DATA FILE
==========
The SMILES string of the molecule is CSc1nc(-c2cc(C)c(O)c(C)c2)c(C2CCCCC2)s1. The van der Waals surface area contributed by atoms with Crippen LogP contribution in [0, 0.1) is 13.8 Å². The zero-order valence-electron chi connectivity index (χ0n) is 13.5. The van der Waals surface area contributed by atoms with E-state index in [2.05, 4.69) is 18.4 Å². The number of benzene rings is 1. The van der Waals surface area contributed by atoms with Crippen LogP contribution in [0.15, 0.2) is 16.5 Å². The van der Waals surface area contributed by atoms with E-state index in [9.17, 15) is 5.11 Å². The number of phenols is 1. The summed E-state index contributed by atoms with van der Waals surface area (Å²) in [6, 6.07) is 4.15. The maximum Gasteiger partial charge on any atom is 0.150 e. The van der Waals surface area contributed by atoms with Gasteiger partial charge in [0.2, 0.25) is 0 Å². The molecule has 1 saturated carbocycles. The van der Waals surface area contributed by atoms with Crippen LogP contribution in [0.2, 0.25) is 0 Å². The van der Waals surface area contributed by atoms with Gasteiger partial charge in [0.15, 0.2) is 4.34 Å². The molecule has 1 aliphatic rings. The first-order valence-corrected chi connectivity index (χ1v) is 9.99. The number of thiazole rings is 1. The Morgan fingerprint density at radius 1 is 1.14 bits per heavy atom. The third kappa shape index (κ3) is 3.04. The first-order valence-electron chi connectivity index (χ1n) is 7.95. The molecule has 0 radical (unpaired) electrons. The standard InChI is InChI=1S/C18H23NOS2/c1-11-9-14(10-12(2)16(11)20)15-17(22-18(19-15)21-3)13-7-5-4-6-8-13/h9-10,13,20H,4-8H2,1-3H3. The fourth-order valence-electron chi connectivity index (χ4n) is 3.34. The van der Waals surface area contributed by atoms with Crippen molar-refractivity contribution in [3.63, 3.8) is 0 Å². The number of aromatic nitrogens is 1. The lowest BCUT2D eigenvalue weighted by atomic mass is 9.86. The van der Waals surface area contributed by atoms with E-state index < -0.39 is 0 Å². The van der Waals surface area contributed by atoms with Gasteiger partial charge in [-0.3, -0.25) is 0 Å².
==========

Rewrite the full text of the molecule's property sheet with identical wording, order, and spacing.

The SMILES string of the molecule is CSc1nc(-c2cc(C)c(O)c(C)c2)c(C2CCCCC2)s1. The van der Waals surface area contributed by atoms with Crippen LogP contribution in [0, 0.1) is 13.8 Å². The zero-order valence-electron chi connectivity index (χ0n) is 13.5. The van der Waals surface area contributed by atoms with E-state index in [2.05, 4.69) is 18.4 Å². The number of benzene rings is 1. The van der Waals surface area contributed by atoms with Crippen LogP contribution in [0.15, 0.2) is 16.5 Å². The van der Waals surface area contributed by atoms with E-state index in [9.17, 15) is 5.11 Å². The number of phenols is 1. The summed E-state index contributed by atoms with van der Waals surface area (Å²) in [6, 6.07) is 4.15. The maximum Gasteiger partial charge on any atom is 0.150 e. The van der Waals surface area contributed by atoms with Gasteiger partial charge in [0.2, 0.25) is 0 Å². The molecule has 1 saturated carbocycles. The van der Waals surface area contributed by atoms with Crippen LogP contribution in [0.2, 0.25) is 0 Å². The van der Waals surface area contributed by atoms with Gasteiger partial charge in [0.15, 0.2) is 4.34 Å². The molecule has 1 aliphatic rings. The first-order valence-corrected chi connectivity index (χ1v) is 9.99. The number of thiazole rings is 1. The Morgan fingerprint density at radius 1 is 1.14 bits per heavy atom. The third kappa shape index (κ3) is 3.04. The first-order valence-electron chi connectivity index (χ1n) is 7.95. The molecule has 0 radical (unpaired) electrons. The standard InChI is InChI=1S/C18H23NOS2/c1-11-9-14(10-12(2)16(11)20)15-17(22-18(19-15)21-3)13-7-5-4-6-8-13/h9-10,13,20H,4-8H2,1-3H3. The fourth-order valence-electron chi connectivity index (χ4n) is 3.34. The van der Waals surface area contributed by atoms with Crippen molar-refractivity contribution in [3.63, 3.8) is 0 Å². The number of aromatic nitrogens is 1. The lowest BCUT2D eigenvalue weighted by atomic mass is 9.86. The van der Waals surface area contributed by atoms with E-state index < -0.39 is 0 Å². The van der Waals surface area contributed by atoms with Gasteiger partial charge in [-0.3, -0.25) is 0 Å².